Tolex....the real stuff used to cover amps.
Maybe you remember these, only in black. Hamilton Electronics made this kind of stuff specifically for schools. AV equipment, headsets that plugged into booths in the library, and record players for the teachers to use on Friday afternoon along with a slide show. Remember when your teacher wheeled in a bunch of heavy analog and sent one of the kids to close the shades for a "film strip". I do. That's what this thing is.
So I set it up in the kids' room, and showed the Boy how to use it. It was a real rite of passage for both of us. He could barely believe that he was allowed to touch it, given the fact that contact with the "Big Record Player" in the living room by anyone but Daddy carries the penalty of death. I showed him how to turn it on, change speeds, place the needle gingerly and handle a record properly. It's a big deal, my way of teaching that some things are important and special, and deserve to be treated with reverence and care. Then I told him, and the Girl, that for today they could listen to my records, and we had a dance party in the kids' room.
Today, I took them record shopping. For me, it was like bringing them to a cathedral. I almost cried.
Audio Lab, so Daddy could spend $39 on this teeny tiny thing for the "Big Record Player". Worth every penny.
Pinnochio's for lunch...
In Your Ear, a full blast claustrophobic crazy dusty little record store in a basement, packed to a fire code defying level with more musty music than you can imagine. My kind of place, I've been a customer there since high school...
We poked around and I let them each pick a record to buy, with a smidge of minimal guidance based on what I know they like. They both hit home runs:
In told the boy he was probably the only kid in school with his own record player in his room. He said "In my class?". I said "No, in the whole school." I told him a lot of kids don't even have a record player in the house. When he asked me why, with a tone of surprise that anyone could live without one, I thought "because most kids parents live in the present". But I didn't say that. I just smiled.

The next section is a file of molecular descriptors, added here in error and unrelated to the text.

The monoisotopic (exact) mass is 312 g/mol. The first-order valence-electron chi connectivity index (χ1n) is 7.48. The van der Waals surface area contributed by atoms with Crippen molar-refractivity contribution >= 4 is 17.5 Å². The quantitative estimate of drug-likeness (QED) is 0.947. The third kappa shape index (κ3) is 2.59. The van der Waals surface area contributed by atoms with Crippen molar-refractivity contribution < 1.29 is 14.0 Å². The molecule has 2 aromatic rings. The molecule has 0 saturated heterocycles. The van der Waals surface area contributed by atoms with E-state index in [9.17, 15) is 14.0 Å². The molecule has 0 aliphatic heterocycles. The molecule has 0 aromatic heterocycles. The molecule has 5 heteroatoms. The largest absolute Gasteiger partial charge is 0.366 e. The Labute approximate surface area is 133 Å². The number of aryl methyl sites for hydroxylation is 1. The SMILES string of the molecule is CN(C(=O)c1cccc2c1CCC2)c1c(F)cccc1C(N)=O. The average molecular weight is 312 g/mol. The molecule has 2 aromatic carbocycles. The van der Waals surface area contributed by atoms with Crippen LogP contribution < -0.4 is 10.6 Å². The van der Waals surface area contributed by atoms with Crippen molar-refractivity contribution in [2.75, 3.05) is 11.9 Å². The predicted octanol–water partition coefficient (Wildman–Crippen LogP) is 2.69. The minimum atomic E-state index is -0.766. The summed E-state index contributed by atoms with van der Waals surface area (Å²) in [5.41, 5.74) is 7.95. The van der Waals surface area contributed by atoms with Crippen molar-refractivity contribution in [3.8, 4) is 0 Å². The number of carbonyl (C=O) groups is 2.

That record player is an amazing find. I am awestruck by the records they chose.
Amazing find! It's a pity that as they grow up they will probably reach a stage when they are too old for elephants and tigers, and not old enough for ironic elephants and tigers.
Damn. Mead lux Lewis is a deep cut for anyone let alone a young kid. There's some hot jams on that piano platter for sure.
Great story. Exactly what I'm going to do with my kids (when I eventually have them).
A great find, but an even greater story to go along with it. What memories your children will have.
Ulrich von B.
That is some good stuff! I used to spin jazz records when my son was an infant and couldn't sleep ... and he still has an affinity for jazz piano - I need to introduce him to my vinyl as well... great inspiration!
whole thing rocks.
Bravo, man. Bravo. —Jacob
A 16 rpm is a half-speed master disc...pretty cool if you can find one.
I have always been mystified by the "16" setting on certain turntables. Thank you for the info, jmomls.
no need for me to say anything here I've not said before 'cept my eldest is inching toward my vinyl collection now... too cool.
jmomls, respectfully, that makes no sense. With tape or vinyl, faster speeds are higher fidelity, just like higher sampling rates are better in the digital realm. Conversely, 16 RPM moves half as much signal past the needle per minute, and is therefore of poorer fidelity. 16 RPM was a format used to pack lots of content into a limited space - usually speech, not music. For a device made to be used in a school language lab, 16 makes sense.
I love everything about this update. Great find on the Hamilton, and great that you are sharing some of these great traditions and music with your children. My little boy also loves that Devo album.
Thank you for this post. I teared up and they aren't even my kids. You are an inspiration to me. I can't wait to introduce my own little folks to the joy of records. You're right, a great lesson that a little care and respect can preserve something that will bring happiness for a long time to come. Been checking your blog for a while, couldn't help but comment!
And you would LOVE the history behind the pick-up. Ortofon is a very old Danish audio company, located on a very beautiful traditionally holiday island in the Baltic Sea - Bornholm. They have made pick-ups forever, and are one of the very few still standing. They produce some of the best DJ-pick-ups available, some say the only. So your kids and the coolest DJ's share a thing. Congrats
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